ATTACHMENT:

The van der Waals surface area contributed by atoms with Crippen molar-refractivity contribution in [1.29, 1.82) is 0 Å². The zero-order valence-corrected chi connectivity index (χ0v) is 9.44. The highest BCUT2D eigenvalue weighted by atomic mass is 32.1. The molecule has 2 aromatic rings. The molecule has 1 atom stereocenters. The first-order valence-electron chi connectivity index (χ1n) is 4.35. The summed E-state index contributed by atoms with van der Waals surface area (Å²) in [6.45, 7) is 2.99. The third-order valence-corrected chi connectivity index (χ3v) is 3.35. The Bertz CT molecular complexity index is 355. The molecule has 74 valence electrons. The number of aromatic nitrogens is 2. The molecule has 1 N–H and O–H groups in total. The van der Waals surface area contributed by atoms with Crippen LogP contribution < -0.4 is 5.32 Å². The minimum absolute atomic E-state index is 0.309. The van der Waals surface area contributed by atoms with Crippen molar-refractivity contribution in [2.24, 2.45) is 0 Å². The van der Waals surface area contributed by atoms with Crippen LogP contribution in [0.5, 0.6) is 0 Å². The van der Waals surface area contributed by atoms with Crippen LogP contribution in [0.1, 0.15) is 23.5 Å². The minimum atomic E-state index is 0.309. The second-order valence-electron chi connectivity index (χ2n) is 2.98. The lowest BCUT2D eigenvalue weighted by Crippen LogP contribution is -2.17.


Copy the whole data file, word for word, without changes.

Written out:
The van der Waals surface area contributed by atoms with Crippen molar-refractivity contribution in [1.29, 1.82) is 0 Å². The zero-order valence-corrected chi connectivity index (χ0v) is 9.44. The highest BCUT2D eigenvalue weighted by atomic mass is 32.1. The molecule has 2 aromatic rings. The molecule has 1 atom stereocenters. The first-order valence-electron chi connectivity index (χ1n) is 4.35. The summed E-state index contributed by atoms with van der Waals surface area (Å²) in [6.45, 7) is 2.99. The third-order valence-corrected chi connectivity index (χ3v) is 3.35. The Bertz CT molecular complexity index is 355. The molecule has 74 valence electrons. The number of aromatic nitrogens is 2. The molecule has 1 N–H and O–H groups in total. The van der Waals surface area contributed by atoms with Crippen LogP contribution < -0.4 is 5.32 Å². The minimum absolute atomic E-state index is 0.309. The van der Waals surface area contributed by atoms with Crippen molar-refractivity contribution in [2.24, 2.45) is 0 Å². The van der Waals surface area contributed by atoms with Crippen LogP contribution in [0.5, 0.6) is 0 Å². The van der Waals surface area contributed by atoms with Crippen LogP contribution in [0.1, 0.15) is 23.5 Å². The minimum atomic E-state index is 0.309. The second-order valence-electron chi connectivity index (χ2n) is 2.98. The lowest BCUT2D eigenvalue weighted by Crippen LogP contribution is -2.17.